Summer is just about here, and it is time to start planning sunny hiking and camping trips! However, before setting out on the trails, it is important to take a step back and focus on how you can minimize your impact on the land this year. For example, when you’re packing up your Underwood canned wine, don’t forget to pack it out!
Union Wine Company has partnered with the National Park Foundation, the official nonprofit partner of the National Park Service, to launch limited-edition cans for their wins, commemorating the national parks.
The National Park Foundation supports programs and projects that help parks become more sustainable and energy efficient, such as installing water stations, increasing recycling efforts, and investing in renewable energy – and it is important visitors do their part too. It is commonly accepted in the outdoor community that you should always follow the 7 Principles of Leave No Trace on your adventures, and do what you can to keep our parks and nature areas protected.
Below are the 7 Principles of Leave No Trace as well as a few other tips to be responsible outdoors.
Plan Ahead & Be Prepared
Always do some research before your hiking and camping trips. Before visiting a national or state park, it is a good idea to check the park website for any rules or regulations for the area. This is where you will find information about closures, permits, fees, and pet restrictions.
You should also always check recent trail conditions and weather for the day of your hike. Websites like AllTrails have trail reports from recent hikers to help set expectations for your trip. Being prepared will keep you safe and help you to minimize your impact on the land.
Stay on Durable Surfaces
Always stay on the trail during your hike. Do not wander off the trail as this destroys the land and can impact wildlife’s environment. This is especially important in fragile alpine environments, like Mount Rainier, where plants can take years to recover.
Staying on the trail includes- walking through the mud if it covers the trail, not cutting up switchbacks, and finding wide or durable spots to take breaks. If you are camping, set up your tent on hard-packed dirt where it looks like previous campers have been.
During wildflower season, it can be tempting to wander off the trail for photos. Resist the temptation, and keep the meadows pristine for future visitors. Wildflowers are often still present beneath the surface of the dirt, and stepping off the trail can prevent them from blooming in the future.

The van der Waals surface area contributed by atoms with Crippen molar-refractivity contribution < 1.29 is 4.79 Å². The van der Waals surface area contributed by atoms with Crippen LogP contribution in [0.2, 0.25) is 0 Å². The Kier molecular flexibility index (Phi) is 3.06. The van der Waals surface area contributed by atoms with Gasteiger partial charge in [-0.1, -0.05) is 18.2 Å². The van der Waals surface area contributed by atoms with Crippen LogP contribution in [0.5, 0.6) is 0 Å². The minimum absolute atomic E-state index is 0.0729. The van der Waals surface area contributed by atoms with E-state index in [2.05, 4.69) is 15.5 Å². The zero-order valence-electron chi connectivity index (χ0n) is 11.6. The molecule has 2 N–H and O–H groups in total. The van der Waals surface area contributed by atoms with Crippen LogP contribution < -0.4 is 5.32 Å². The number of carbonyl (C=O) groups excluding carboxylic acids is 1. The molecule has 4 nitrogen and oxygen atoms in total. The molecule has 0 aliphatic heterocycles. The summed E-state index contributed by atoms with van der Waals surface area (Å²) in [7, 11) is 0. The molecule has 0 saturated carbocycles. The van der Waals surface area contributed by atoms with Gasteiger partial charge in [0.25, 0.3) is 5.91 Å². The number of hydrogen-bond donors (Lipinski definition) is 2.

Dispose of Waste Properly
Whatever you bring on your hike, be prepared to take out. This includes things like peels, apple cores, and dropped food. While food may seem okay to leave, something like a banana can take 2 years to fully degrade and is not native to the environment. Peels and any dropped
snacks can also be bad for local wildlife. Bring something like a small snack bag to pack out any trash.
If hiking with your pet, bring bags and pick up any dog poop. Take it with you on your hike until you can find a trash can to properly dispose of it.
Leave What You Find
Leave behind anything natural you find on the trail. This includes rocks, sticks, and flowers. It may not seem like a big deal to take a small rock as a memento, but if every visitor did so, it would leave a large impact.
Never pick wildflowers! Leave them for others to enjoy. Some trails also have boot scrubbers at the trailhead to help prevent the transportation of invasive species to the area. If you see one of these, take the extra minute to use it.
Minimize campfire impacts
If you plan on camping, always check for recent campfire restrictions. Many areas limit campfires during the summer when fire risk is high.
If allowed, use pre-established campfire rings or metal pans. Keep fires manageable, and make sure to completely extinguish them, so they are cold to the touch.
If you see any wildlife, admire it from a distance. The National Park Service website recommends staying 25-50 yards from most wildlife, and 100 yards from dangerous animals such as bears. Always check wildlife safety in the area you will be visiting.
Never approach or attempt to feed wildlife, even those that seem harmless. Animals can become aggressive if they associate humans with food, and most human food is bad for wildlife. If you are camping, store your food by properly hanging it or putting it in a bear canister or box.
Keep pets leashed where required, and respect rules that do not allow pets in certain areas.
When hiking, keep in mind that downhill hikers should yield to uphill hikers, and all hikers yield to livestock and horses.
Be courteous to others and don’t play music from speakers or make excessive noise, so everyone can have a pleasant hike.
Other Ways to be Responsible
Of course, being responsible goes beyond just following Leave No Trace. Here are a few more ways to help protect the environment when out adventuring.
When posting online about an area, include if there are specific Leave No Trace considerations.
Consider bringing a small bag to pick up trash left on the trail.
Bring an emergency GPS to aid first responders in finding you if something goes wrong.
Educate others about Leave No Trace if you see them behaving inappropriately, or inform a ranger.
Photography and Words by Voyages with Val